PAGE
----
Why It Works
- Preheating the baking sheet ensures the broccoli is hit with high heat right from the start, from all sides.
- Setting the oven to such a high heat browns the broccoli and cooks it through quickly, allowing nutty and sweet flavors to develop, not stinky, sulfurous ones.
A broccoli floret may not look anything like a Brussels sprout, but they've actually got a lot in common. Both are members of the brassica family, along with a ton of other not-so-similar-looking cruciferous vegetables—cauliflower, cabbage, kohlrabi, kale, and more. And, just like Brussels sprouts, broccoli turns nutty, sweet, and delicious when roasted right—and unfortunately mushy and sulfurous-smelling when not.
For decades, broccoli (and Brussels sprouts) suffered from a serious image problem, and poor cooking technique was often the culprit. When the level of heat used is too low and the vegetable is cooked too long, the sulfurous compounds inside have plenty of time to develop, leading to the smelly results that put many an American schoolchild off their cafeteria lunch.
But when you subject broccoli to super-high heat, it quickly caramelizes on the outside, producing sweet, nutty flavors and a crispness on the outside that contrasts nicely with the tender interiors of the florets. At that temperature, broccoli also cooks through fast enough that those less pleasant aromas don't have time to take over.
To get there, I preheat the oven to 500°F (260°C), with the oven rack in the top position. To speed up caramelization even further, I line a half sheet pan with foil, and pop it in the oven during the preheating stage. Meanwhile, I cut the broccoli into fairly small florets, about one and a half to two inches, which creates more surface area and therefore greater textural contrast.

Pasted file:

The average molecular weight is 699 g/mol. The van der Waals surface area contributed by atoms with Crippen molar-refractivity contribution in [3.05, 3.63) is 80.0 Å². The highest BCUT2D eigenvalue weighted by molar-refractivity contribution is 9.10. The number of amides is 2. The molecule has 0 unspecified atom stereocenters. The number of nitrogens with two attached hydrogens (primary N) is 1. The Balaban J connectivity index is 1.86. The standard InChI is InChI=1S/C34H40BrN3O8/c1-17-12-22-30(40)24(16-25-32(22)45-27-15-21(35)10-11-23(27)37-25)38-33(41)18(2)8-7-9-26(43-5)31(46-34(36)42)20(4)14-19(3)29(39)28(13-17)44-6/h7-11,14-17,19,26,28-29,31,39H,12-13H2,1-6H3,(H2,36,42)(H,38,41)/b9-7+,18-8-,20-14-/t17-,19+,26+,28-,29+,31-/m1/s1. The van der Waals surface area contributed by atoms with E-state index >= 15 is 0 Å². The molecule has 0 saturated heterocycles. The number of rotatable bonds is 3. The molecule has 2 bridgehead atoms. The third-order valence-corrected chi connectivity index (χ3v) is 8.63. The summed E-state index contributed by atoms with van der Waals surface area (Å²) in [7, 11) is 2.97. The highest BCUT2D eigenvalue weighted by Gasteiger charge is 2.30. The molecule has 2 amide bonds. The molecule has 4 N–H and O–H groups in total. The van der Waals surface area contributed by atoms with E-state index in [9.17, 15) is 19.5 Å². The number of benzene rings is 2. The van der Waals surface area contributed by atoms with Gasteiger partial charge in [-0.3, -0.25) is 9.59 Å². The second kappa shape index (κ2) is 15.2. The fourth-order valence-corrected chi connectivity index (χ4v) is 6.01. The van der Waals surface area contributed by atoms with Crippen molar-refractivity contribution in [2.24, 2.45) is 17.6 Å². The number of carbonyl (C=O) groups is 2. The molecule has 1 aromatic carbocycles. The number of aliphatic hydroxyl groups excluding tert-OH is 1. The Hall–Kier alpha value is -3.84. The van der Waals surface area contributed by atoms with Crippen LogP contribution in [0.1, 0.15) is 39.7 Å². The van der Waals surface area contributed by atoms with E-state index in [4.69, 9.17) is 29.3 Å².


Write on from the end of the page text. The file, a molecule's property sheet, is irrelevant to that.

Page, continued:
I toss the broccoli with a little olive oil and season it with salt and pepper. When both oven and pan are blazing-hot, I carefully transfer the broccoli florets to the pan, and in they go to roast for about 20 minutes. For more even browning, you can flip the broccoli with a thin metal spatula about halfway through, or, if you prefer one side to be crispier and more deeply caramelized, just leave 'em alone for the entire cooking time.
How to Roast Broccoli
1 head broccoli, cut into florets of about 1 1/2 to 2 inches (about 1 pound florets; 450g)
3 tablespoons (45ml) extra-virgin olive oil
Kosher salt and freshly ground black pepper
Line a rimmed baking sheet with aluminum foil. Adjust oven rack to upper position and preheat oven to 500°F (260°C). Place baking sheet on oven rack to preheat.
In a large bowl, toss broccoli florets with olive oil and season with salt and pepper. Carefully add broccoli to preheated baking sheet in a single layer. Roast about 20 minutes or until broccoli is tender and deeply browned in spots (for the deepest browning on only one side, do not flip the broccoli during cooking; for more even browning all over, toss and flip broccoli about halfway through roasting). Serve.
|Nutrition Facts (per serving)|
|Amount per serving|
|% Daily Value*|
|Total Fat 11g||14%|
|Saturated Fat 1g||7%|
|Total Carbohydrate 8g||3%|
|Dietary Fiber 4g||13%|
|Total Sugars 2g|
|Vitamin C 73mg||365%|
|*The % Daily Value (DV) tells you how much a nutrient in a food serving contributes to a daily diet. 2,000 calories a day is used for general nutrition advice.|